Choosing the Right Toothpaste, Toothbrush and Mouth Rinse

Mother and Daughter Brushing Teeth

Shopping in the oral health aisle can be overwhelming. How do you know which toothpaste, toothbrush or mouth rinse to purchase? Ask your dental office for suggestions and review these guidelines from WebMD.


  • ADA seal – Look for toothpaste labeled with the American Dental Association (ADA) seal, which means it has met specific criteria for safety and effectiveness. However, not every toothpaste manufacturer seeks ADA approval. It’s important to know that the ADA does not specifically evaluate or endorse toothpaste.
  • Fluoride – Toothpaste with fluoride helps strengthen tooth enamel while fighting bacteria that can cause decay. Some toothpaste products contain high amounts of fluoride, which should be used only if recommended by a dental professional.
  • Flavor – Select a toothpaste flavor that appeals to your taste buds in either a gel or paste formula.

If you experience mouth pain with your current toothpaste brand, select a different product designed for sensitive teeth.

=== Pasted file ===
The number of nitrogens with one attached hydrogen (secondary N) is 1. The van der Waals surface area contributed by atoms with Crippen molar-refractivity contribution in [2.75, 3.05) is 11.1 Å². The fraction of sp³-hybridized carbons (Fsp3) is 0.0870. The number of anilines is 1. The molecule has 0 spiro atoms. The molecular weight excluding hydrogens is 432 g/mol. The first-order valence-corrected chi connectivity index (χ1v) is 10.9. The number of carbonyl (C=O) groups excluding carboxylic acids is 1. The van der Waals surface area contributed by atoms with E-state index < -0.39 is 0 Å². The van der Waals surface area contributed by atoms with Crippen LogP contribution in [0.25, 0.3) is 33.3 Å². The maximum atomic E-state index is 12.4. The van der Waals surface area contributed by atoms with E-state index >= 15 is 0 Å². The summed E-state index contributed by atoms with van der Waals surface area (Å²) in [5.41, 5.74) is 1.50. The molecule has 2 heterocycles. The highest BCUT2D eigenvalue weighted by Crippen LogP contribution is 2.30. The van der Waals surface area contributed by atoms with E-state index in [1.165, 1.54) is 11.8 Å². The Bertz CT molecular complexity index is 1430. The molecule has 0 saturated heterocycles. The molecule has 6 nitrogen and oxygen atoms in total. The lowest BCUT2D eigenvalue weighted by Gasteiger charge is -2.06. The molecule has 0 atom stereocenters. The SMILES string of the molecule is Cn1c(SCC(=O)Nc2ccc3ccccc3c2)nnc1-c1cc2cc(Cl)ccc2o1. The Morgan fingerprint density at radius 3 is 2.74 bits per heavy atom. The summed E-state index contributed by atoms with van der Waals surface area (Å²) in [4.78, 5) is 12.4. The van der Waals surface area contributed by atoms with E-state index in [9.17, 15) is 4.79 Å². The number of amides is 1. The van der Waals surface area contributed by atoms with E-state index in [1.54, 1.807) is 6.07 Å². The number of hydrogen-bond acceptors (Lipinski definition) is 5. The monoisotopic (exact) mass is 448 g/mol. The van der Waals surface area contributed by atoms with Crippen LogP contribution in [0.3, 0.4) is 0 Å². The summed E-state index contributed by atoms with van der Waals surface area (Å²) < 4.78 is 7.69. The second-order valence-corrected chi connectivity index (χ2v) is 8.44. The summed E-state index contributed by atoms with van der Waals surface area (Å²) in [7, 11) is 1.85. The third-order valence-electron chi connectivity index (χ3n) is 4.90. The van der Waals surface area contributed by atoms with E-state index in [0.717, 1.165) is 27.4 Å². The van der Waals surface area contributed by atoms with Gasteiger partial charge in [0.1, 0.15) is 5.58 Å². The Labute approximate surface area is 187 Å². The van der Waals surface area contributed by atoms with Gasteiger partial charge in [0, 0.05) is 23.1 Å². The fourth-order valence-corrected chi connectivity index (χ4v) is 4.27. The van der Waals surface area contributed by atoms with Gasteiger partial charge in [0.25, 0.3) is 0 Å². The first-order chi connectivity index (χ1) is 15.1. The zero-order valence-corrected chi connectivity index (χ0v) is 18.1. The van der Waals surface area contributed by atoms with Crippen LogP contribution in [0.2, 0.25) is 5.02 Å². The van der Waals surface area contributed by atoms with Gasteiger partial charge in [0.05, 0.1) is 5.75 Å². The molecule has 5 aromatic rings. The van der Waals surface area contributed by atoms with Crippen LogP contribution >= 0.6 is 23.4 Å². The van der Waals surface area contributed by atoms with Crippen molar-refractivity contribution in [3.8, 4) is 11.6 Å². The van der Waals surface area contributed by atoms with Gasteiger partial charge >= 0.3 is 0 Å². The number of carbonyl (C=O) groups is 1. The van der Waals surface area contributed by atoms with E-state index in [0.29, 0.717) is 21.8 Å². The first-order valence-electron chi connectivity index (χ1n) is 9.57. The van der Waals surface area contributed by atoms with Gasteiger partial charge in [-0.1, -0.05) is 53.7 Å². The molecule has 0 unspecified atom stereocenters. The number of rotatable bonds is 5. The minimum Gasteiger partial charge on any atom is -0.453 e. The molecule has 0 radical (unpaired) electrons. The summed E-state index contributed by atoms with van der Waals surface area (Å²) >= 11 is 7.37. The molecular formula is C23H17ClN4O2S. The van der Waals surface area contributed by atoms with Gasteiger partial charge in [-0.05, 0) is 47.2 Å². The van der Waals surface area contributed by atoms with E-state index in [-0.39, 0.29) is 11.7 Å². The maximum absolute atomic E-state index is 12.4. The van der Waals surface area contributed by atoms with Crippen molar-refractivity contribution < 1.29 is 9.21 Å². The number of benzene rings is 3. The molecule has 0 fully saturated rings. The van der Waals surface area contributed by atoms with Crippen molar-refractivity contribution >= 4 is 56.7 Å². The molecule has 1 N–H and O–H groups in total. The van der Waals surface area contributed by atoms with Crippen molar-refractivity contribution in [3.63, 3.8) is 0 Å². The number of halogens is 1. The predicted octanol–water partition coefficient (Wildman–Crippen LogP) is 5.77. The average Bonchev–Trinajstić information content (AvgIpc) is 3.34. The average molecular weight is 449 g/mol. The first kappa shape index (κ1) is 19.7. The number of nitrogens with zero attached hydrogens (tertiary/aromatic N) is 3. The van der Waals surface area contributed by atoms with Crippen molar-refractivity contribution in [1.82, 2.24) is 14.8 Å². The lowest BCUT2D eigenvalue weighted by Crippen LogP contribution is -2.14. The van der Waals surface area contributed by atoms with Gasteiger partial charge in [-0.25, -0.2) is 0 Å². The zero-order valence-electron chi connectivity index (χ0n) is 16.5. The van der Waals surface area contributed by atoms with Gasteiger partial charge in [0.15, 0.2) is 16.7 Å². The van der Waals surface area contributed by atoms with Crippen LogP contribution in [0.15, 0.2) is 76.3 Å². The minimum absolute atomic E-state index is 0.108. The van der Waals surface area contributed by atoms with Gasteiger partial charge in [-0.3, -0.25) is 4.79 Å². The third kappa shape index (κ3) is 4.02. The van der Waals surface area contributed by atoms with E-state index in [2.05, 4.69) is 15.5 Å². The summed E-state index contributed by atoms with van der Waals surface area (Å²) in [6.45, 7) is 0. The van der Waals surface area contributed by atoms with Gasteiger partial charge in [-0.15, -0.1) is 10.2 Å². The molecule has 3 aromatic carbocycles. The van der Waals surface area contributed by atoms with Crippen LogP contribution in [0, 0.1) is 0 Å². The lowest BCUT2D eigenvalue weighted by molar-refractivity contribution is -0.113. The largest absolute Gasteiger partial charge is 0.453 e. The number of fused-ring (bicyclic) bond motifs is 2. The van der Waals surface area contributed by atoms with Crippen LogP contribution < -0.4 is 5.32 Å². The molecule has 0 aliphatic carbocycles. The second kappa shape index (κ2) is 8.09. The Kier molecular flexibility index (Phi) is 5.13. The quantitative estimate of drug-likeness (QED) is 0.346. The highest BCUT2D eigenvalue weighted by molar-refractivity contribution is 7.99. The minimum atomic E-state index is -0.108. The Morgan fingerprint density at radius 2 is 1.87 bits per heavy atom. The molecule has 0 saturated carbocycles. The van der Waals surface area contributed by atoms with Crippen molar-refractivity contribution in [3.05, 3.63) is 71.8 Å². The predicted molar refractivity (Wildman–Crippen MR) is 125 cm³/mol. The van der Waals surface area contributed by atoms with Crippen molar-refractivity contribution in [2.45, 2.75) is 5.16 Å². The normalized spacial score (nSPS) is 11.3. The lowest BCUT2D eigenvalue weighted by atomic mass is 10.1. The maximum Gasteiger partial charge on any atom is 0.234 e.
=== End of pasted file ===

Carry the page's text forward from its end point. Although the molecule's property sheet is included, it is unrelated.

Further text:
• Bristles – Although toothbrushes are designed with bristles in different levels of firmness, most dentists recommend soft bristles to avoid damaging tooth enamel. Brush gently in circular motions for 2-3 minutes for best results.
  • Manual or electric – If used correctly, both toothbrush styles will effectively remove plaque and food particles from teeth. Your dentist may recommend one style over another.
  • Size – If using a manual brush, select one with a head that fits comfortably into your mouth and touches one or two teeth at a time.
  • Replace – Use a new manual toothbrush or electric toothbrush head every three months, or sooner if the bristles are worn. Also replace after having a cold or flu.

Mouth rinse

  • Choices – Designed to freshen breath, some rinses may contain fluoride to fight tooth decay. Others labeled as tartar or gingivitis control help kill oral bacteria that can cause gum disease.
  • Alcohol free – Avoid using rinses made with alcohol as they can cause a burning sensation, leave an aftertaste or dry oral tissues. Alcohol-based mouth rinses are harmful especially for children because they may be accidentally poisoned if the liquid is swallowed. Some rinses can contain more than 20 percent alcohol by volume, which is 40 proof.

Watch these videos to learn the best way to care for your family’s teeth and how often to visit the dentist.


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